Until I Love Myself GN 1

Till I Love Myself GN 1

Learning to love yourself can be hard. That is probably the understatement of the century, but I can’t think of a better phrase that sums up Until I Love Myself. This is a first-hand account of the manga author’s life during some of the most difficult moments of gender confusion they have gone through as an AFAB (assigned female at birth) person. It is a story filled with sexual harassment, gender dysmorphia, body dysmorphia, depression, deeply rooted misogyny, and sexual harassment—this book has it all, and then some! Don’t let the simple artwork and designs fool you—this is a book that will probably make you look out your window and wonder how humanity has lasted as long as it has. It’s a personal account delving into the experience of living in an ever-evolving society for better or worse.

As someone who has been on their journey of gender affirmation for the past year, I jumped at the opportunity to read this manga because I think one of the main things that hold people back is their inability to empathize with others. Pesuyama is baring their entire chest, and I will be honest—there were times it was difficult to read. This is not a story that you read casually or one that, I think, you read for entertainment. While there were minor bits of comedy scattered throughout the book, it’s primarily about somebody who, for most of their life, was probably never allowed to sit down and explore who they were or wanted to be, filled with self-doubt and constantly made to feel they were the ones at fault when they were the victims in almost every scenario. There were moments where the author’s state of mind and first-person accounts of situations became fragmented to the point where you could argue there is a little bit of an unreliable narrator here.

I don’t mean this in the sense that the events are unbelievable. Rather, the author themselves admit that they forget or repress certain things due to the intensity of the circumstances they faced. Pesuyama works as a manga assistant and is continually subjected to sexual harassment by their employer, who seems to seem to go out of their way to misgender and make them feel uncomfortable. Not only is it incredibly depressing and uncomfortable to be in such a situation, but it also hurt to read how the damage from experiencing it bled into other aspects of Pesuyama’s everyday life. When Pesuyama begins to lash out at their friends and family, you know they’re not being fair. But you also get it—every traumatic or difficult circumstance feeds into others and spreads. Living as somebody with that type of confusion is already difficult enough, but living in a world that almost seems to go out of its way to make that journey of self-discovery as difficult as humanly possible is just depressing.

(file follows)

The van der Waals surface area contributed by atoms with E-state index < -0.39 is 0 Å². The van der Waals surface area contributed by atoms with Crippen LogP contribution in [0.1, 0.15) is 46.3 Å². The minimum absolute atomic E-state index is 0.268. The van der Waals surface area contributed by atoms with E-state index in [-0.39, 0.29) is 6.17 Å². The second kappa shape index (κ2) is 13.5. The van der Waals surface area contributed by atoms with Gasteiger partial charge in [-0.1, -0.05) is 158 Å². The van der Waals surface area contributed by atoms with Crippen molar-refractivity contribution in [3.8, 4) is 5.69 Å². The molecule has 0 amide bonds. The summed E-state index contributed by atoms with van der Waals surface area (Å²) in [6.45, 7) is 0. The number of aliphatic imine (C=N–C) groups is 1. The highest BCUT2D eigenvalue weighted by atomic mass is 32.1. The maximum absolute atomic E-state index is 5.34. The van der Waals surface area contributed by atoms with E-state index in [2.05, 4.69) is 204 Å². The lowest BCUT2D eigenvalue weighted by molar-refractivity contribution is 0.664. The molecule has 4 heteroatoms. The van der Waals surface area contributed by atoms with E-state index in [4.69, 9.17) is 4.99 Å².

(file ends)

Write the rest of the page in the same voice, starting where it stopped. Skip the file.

These are all portrayed rather impressively despite the book’s simple art style. There were times I felt like I was reading the author’s sketches. I don’t know enough about Pesuyama to determine if this was just their actual style or a specific artistic choice. Either way, I think it was most effective as the rather rough and almost unpolished line work, combined with some of the crudeness of certain character designs, emphasized some of the uncomfortable aspects portrayed in the book. My favorite detail was how Pesuyama’s character model would go through these sorts of warped stylistic changes to reflect their state of mind. There were times when the book would get a bit busy with all of its scribbling, especially since this is a rather dialogue-heavy book. So Pesuyama tries to have their cake and eat it too by portraying something as messy while also frontloading a lot of dialogue within the same page. I can still tell that it served a purpose, however.

There were also times when it was literally and figuratively difficult to read some of this stuff. But I can only imagine what it was like to live through it. Things are a bit better now compared to how they were before. The book does make a small case for the progress in the rights of women, transgender, and non-binary people. However, it also highlights how difficult things were just a few years ago and how much more work still needs to be done. While there’s only so much you can understand from a person’s first-hand accounts versus actually experiencing those hardships yourself, it is a start. I am happy to have it as another puzzle piece in my life despite its heavy subject matter. I wish I could give this book to people that still don’t know what it means to live as someone like that in modern-day society. I highly recommend it, although I don’t know when I’ll revisit Until I Love Myself again. Just be sure you’re in the right headspace before taking on such a personal story because it deserves your full attention.


by MrAJCosplay, Jun 23rd, 2023

Leave a Reply

Your email address will not be published. Required fields are marked *